As you probably have heard, closed door restaurants are a big attraction in Buenos Aires. Closed door restaurants are a phenomenon in Buenos Aires where professional and amateur chefs open up their homes for a handful of guests to enjoy a unique culinary experience with a small group of people.
After many years of living in Buenos Aires, I had still never been to one of these mysterious closed door restaurants. It was hard to know where to start, where to go, what kind of food, or how to tell the difference between what might be a great culinary experience or a random individual cooking out of his or her kitchen. I came across Jueves a La Mesa while searching for a vegetarian restaurant. After many meals of the classic Argentine cuisine – red meat and carbs, I had a craving for some real good vegetables. I began looking for a restaurant where I could find good vegetarian food, and a friend recommended me Jueves a La Mesa. I thought it could be a good place to combine two things I had been interested in: a vegetarian meal and a closed door restaurant.
Jueves a La Mesa was everything I would want out of a closed door restaurant experience. It had an interesting setting, in the back of a bike rental shop in San Telmo. The hosts were welcoming and friendly and immediately offered us herb-infused water upon our arrival and sat with us until the other guests arrived. As for the guests, there was a good eclectic group of people: a mix of travelers, Argentines, and people like me who had moved to Buenos Aires from abroad. The environment was unpretentious and laid back. Before I arrived, I was worried they were going to push their vegetarian / vegan beliefs on us, but this did not happen at all.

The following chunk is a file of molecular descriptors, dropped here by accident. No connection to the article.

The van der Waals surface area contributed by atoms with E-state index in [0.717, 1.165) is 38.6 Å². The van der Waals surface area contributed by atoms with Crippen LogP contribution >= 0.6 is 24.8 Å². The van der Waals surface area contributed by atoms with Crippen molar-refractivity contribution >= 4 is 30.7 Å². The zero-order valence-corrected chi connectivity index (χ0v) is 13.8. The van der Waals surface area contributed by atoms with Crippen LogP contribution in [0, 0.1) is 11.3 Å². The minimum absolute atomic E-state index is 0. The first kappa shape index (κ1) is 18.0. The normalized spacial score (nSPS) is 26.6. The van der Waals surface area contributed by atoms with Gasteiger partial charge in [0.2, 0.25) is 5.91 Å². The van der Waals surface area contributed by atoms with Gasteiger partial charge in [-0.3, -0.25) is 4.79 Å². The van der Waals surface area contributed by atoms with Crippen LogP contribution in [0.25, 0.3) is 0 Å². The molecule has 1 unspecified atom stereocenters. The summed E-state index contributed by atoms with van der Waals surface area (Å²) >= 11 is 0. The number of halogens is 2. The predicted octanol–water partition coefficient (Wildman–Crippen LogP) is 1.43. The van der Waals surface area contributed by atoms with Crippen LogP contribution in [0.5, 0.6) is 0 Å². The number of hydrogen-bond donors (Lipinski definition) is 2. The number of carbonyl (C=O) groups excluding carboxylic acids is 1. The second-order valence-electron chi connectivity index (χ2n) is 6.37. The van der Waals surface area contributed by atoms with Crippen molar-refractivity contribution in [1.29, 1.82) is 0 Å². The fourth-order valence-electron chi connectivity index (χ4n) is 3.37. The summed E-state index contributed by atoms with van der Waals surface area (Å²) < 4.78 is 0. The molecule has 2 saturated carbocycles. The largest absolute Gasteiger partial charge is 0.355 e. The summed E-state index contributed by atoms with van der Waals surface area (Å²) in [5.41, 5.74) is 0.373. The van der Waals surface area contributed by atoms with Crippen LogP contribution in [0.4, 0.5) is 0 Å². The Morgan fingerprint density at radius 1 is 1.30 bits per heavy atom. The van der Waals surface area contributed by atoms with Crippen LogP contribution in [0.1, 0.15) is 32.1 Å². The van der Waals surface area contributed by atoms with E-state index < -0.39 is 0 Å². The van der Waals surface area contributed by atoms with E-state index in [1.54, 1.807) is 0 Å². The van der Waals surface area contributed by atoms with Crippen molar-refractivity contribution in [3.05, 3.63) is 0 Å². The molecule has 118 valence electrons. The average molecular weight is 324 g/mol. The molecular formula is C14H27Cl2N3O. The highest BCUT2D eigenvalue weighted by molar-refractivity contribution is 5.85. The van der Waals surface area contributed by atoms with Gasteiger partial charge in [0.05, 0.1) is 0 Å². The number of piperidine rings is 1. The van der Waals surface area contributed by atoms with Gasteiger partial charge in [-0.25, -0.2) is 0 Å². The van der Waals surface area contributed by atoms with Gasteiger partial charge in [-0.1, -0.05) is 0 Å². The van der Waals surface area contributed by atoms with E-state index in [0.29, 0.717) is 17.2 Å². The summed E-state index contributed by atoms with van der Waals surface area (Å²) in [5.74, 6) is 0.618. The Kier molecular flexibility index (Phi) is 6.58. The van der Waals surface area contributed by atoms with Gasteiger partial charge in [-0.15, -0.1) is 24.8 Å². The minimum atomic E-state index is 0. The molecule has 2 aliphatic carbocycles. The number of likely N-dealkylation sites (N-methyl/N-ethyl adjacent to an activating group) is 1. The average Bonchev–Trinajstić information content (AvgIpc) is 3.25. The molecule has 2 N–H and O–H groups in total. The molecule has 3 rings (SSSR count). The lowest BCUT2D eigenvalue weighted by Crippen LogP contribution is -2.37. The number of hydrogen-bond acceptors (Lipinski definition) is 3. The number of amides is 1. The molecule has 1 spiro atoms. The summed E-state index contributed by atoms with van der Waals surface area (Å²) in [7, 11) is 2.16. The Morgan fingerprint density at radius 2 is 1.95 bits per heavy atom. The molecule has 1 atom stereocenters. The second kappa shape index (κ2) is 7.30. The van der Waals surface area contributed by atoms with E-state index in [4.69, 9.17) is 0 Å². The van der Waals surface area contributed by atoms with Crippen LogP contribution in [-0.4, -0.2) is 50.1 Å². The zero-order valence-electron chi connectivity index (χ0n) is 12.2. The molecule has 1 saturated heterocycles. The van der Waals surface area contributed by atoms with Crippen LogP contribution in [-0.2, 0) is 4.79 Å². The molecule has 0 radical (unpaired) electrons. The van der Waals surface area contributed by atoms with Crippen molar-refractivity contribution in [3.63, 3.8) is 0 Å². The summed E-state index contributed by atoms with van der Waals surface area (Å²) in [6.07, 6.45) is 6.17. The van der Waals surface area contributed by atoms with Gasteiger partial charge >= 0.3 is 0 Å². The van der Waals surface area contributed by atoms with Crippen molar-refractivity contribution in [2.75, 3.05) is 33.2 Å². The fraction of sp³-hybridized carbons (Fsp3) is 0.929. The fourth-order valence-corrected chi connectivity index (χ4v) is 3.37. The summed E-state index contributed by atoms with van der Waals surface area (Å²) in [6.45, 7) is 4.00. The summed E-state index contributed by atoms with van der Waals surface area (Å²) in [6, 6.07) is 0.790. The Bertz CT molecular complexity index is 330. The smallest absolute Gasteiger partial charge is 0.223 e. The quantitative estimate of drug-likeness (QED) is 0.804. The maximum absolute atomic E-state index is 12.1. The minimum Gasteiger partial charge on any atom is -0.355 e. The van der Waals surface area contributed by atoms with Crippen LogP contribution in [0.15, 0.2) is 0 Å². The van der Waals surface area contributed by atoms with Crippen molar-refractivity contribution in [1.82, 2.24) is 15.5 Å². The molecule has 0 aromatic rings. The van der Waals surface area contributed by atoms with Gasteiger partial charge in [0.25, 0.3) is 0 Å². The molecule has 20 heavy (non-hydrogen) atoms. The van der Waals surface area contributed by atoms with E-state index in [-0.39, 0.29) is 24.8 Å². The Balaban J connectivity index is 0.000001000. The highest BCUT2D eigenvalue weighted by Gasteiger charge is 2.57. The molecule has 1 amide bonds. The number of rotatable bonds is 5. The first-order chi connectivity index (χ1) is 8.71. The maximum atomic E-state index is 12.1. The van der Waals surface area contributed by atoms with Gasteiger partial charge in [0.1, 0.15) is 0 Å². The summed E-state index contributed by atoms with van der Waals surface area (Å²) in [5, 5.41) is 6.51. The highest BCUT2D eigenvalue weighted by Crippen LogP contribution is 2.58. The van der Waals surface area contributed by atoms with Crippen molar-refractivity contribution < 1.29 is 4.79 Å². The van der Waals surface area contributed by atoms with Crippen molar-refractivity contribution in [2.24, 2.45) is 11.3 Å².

Also Read: Buenos Aires Argentina Becoming Vegetarian Friendly City
Our host, one was from the United States and one, from Costa Rica, simply said she wanted to serve good, healthy, home-cooked meals made with love. She wanted to help people appreciate where their food came from and how it was prepared. The whole meal felt very wholesome, simple, healthy, and flavorful, and very evidently cooked with love.
As for what we ate, the menu was delicious: The theme was Indonesian food, with just enough of a spicy kick to make it interesting—a welcome change from the more basic seasonings usually seen in restaurants here. Some highlights of the menu: drinks were herb-infused water and a Malbec-Rosé blend; a nice starter of carrot coconut milk soup, “gado gado”- an Indonesian salad with a peanut sauce salad, and “nasi goreng”- a rice dish made with ginger, onions, raisins, tofu, chili sauce and other spices.
Overall, Jueves a La Mesa was a delicious and affordable way to experience the closed door restaurant scene in Buenos Aires. Being completely vegetarian, the scene was unique not only for a closed door restaurant, but for the entire culinary scene in Buenos Aires.
Good healthy vegetarian food made with love—this restaurant was a great find.
For more suggestions, also check out our previous blog on Hidden Gems in Buenos Aires Closed Door Restaurant Scene.
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